34 of the 36 glacier fronts measured by the Norwegian Water Resources and Energy Directorate (NVE) this year have retreated. Among others, the Steindalsbreen glacier in Lyngen has retreated by 45 meters during the year.
In a press release, the Norwegian Water Resources and Energy Directorate (NVE) states that 34 of the 36 glacier fronts that were measured have retreated.
“In the last 20 years, all the glaciers we follow have retreated. The glacier fronts are retreating because, over time, more snow and ice have melted in the summer compared to the new amounts of snow in the winter. We see that the mass balance has been negative,” glaciologist Hallgeir Elvehøy in the NVE stated.
The mass balance of a glacier is the ratio between how much snow settles on the glacier during the winter and how much snow and ice melts in the summer.
The Steindalsbreen glacier
Among other things, the NVE has measured four glaciers in Troms og Finnmark. There, the Steindalsbreen glacier in Lyngen had the largest retreat, with 45 meters during the year, Framtid writes. In total, the Steindalsbreen glacier has retreated by 416 meters over the last 20 years.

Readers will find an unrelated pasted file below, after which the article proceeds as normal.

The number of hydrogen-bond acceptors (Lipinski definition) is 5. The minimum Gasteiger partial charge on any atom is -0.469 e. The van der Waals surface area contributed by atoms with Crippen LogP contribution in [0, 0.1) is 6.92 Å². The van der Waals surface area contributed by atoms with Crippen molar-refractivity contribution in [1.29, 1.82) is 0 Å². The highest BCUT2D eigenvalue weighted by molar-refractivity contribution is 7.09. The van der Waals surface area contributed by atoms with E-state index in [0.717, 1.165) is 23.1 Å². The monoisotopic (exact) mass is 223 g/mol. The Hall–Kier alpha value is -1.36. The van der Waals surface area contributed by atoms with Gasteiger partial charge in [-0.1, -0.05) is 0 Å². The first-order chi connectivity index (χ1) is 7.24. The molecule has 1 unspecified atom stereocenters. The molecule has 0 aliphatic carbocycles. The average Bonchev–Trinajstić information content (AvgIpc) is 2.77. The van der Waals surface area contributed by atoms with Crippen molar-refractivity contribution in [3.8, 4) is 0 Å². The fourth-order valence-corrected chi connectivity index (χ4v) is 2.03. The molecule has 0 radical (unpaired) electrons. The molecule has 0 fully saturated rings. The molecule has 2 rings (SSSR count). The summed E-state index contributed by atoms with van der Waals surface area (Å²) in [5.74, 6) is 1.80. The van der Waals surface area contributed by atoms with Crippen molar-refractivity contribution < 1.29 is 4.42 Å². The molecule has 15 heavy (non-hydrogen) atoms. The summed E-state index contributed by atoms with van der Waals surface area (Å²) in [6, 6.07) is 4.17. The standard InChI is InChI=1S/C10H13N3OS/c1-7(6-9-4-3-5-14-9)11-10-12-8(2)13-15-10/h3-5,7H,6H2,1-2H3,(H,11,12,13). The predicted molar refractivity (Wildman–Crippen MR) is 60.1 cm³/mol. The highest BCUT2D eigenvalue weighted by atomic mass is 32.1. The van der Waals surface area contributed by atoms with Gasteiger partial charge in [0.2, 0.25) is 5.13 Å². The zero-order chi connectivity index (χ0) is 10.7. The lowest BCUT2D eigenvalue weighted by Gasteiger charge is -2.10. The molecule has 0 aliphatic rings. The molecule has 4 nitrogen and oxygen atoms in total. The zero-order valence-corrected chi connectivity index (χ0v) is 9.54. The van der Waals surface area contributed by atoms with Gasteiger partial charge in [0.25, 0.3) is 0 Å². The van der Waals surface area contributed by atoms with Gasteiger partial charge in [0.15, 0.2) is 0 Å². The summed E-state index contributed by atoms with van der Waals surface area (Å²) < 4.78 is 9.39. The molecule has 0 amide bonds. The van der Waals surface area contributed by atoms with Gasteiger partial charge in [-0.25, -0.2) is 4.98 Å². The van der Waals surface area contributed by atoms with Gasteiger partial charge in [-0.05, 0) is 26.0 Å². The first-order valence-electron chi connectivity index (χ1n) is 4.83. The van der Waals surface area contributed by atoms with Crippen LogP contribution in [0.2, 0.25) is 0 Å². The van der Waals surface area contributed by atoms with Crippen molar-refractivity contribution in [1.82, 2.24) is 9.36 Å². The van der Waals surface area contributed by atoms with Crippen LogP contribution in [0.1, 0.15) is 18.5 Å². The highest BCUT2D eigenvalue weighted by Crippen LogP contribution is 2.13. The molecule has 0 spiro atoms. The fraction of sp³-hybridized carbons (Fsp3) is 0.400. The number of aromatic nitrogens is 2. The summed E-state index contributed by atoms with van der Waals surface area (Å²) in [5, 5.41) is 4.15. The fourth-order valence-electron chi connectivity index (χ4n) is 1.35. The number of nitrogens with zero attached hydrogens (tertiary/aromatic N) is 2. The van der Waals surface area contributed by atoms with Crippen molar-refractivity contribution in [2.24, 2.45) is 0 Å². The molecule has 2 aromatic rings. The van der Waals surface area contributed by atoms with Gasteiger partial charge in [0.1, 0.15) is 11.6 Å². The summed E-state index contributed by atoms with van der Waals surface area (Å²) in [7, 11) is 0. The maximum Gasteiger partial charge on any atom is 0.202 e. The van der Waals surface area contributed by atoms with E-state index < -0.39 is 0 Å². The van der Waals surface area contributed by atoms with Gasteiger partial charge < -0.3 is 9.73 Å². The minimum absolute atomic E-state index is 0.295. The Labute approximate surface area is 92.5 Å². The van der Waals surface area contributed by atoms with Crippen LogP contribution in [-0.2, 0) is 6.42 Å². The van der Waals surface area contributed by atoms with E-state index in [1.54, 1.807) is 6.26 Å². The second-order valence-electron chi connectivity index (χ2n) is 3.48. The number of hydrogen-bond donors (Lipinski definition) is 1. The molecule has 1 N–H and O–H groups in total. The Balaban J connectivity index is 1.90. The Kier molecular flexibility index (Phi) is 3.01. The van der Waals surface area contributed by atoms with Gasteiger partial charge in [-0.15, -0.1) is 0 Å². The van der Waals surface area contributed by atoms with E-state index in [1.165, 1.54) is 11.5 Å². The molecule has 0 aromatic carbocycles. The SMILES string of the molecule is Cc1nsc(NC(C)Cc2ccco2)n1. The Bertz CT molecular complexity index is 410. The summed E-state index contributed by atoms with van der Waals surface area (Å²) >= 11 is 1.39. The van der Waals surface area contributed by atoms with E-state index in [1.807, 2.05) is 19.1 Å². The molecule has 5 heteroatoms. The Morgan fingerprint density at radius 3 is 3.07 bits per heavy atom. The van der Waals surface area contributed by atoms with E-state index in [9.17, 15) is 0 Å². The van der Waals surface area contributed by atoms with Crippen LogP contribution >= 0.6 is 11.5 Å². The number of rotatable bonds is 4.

Images of colossal chunks of ice plunging into the sea accompany almost every news story about climate change. It can often make the problem seem remote, as if the effects of rising global temperatures are playing out elsewhere. But the break-up of the world’s vast reservoirs of frozen water – and, in particular, Antarctic ice shelves – will have consequences for all of us.
Glacier melting during the summer was greater than normal on the glaciers in Southern Norway and Nordland but less than normal in the far north.
The NVE states that the glaciers in Norway have decreased a lot in length, area, and thickness since the year 2000 – and follow the same development as most glaciers in the rest of the world.
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